*R*=

*R*(

**x**,

*t*,

**) denote an output quantity of interest, such as temperature or velocity; this quantity depends on the usual space and time dimensions (**

*ξ***x**,

*t*), but also on the uncertain variables

**that went into specifying the model's input data (such as uncertain initial and boundary conditions, and parameters). PC expansions express the dependencies of**

*ξ**R*on the uncertain input variables

**as a truncated expansion of the following form:where**

*ξ**P*is finite and depends on the truncation strategy adopted, and the functions Ψ

_{k}(

**) form an orthogonal basis of an underlying probability space. This series representation can be viewed as a spectral expansion of**

*ξ**R*along the stochastic dimensions. The Cameron–Martin theorem (Cameron and Martin 1947) asserts the existence and convergence of this series whenever

*R*has finite variance. The series rate of convergence, and hence the number of terms to retain, depends on the smoothness of

*R*with respect to

**. The series converges spectrally fast with**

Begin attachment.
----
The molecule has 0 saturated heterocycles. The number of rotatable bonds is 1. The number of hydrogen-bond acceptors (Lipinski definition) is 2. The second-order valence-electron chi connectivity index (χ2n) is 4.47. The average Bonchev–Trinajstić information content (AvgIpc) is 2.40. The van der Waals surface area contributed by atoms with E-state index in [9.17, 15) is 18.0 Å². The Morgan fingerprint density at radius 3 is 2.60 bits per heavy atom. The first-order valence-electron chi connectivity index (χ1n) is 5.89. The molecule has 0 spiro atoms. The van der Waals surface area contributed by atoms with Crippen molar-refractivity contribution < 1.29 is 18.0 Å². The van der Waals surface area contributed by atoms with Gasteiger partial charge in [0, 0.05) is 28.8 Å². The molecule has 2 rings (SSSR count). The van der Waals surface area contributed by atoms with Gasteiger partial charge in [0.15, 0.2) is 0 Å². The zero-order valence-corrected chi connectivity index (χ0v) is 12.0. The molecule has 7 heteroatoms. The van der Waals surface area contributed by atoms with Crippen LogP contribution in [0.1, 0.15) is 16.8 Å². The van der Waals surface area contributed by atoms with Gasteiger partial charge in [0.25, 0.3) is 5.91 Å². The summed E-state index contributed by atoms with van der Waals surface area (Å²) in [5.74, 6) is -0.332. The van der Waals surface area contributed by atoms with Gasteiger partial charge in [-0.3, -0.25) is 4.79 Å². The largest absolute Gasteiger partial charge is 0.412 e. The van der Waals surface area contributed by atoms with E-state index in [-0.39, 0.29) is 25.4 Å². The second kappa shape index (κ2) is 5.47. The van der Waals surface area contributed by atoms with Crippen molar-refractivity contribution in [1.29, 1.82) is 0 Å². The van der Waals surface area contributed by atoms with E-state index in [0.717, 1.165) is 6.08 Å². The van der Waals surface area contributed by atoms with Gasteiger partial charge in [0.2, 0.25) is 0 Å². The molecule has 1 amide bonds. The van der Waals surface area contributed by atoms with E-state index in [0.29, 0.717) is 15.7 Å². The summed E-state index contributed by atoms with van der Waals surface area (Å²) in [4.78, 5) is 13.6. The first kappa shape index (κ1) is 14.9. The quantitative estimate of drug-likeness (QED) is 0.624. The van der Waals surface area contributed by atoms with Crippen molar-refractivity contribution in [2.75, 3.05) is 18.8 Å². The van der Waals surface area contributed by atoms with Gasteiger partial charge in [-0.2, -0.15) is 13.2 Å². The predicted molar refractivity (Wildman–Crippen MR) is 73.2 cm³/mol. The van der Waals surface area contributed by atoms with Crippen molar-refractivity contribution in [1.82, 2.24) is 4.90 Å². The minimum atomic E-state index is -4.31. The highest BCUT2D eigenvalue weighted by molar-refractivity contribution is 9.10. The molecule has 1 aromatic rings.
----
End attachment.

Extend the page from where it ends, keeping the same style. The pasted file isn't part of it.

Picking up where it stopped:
*ξ**P*when

*R*is infinitely smooth; the convergence rate becomes algebraic when

*R*has finite smoothness (Canuto et al. 2006). In practice the series convergence is monitored via various error metrics; section 6a presents one possible error analysis for the present problem.

**, which appears as a weight function in the stochastic space's inner product:When the basis functions are orthonormal 〈Ψ**

*ξ*_{k}, Ψ

_{m}〉 =

*δ*

_{k}_{,m}, where

*δ*

_{k}_{,m}is the Kronecker delta. For Gaussian distributions the basis functions are hence scaled Hermite polynomials whereas for uniform distributions, as is the case here, they are scaled Legendre polynomials. For multidimensional problems the basis functions are tensor products of 1D basis functions. The identification of the inner product weight function with the probability distribution of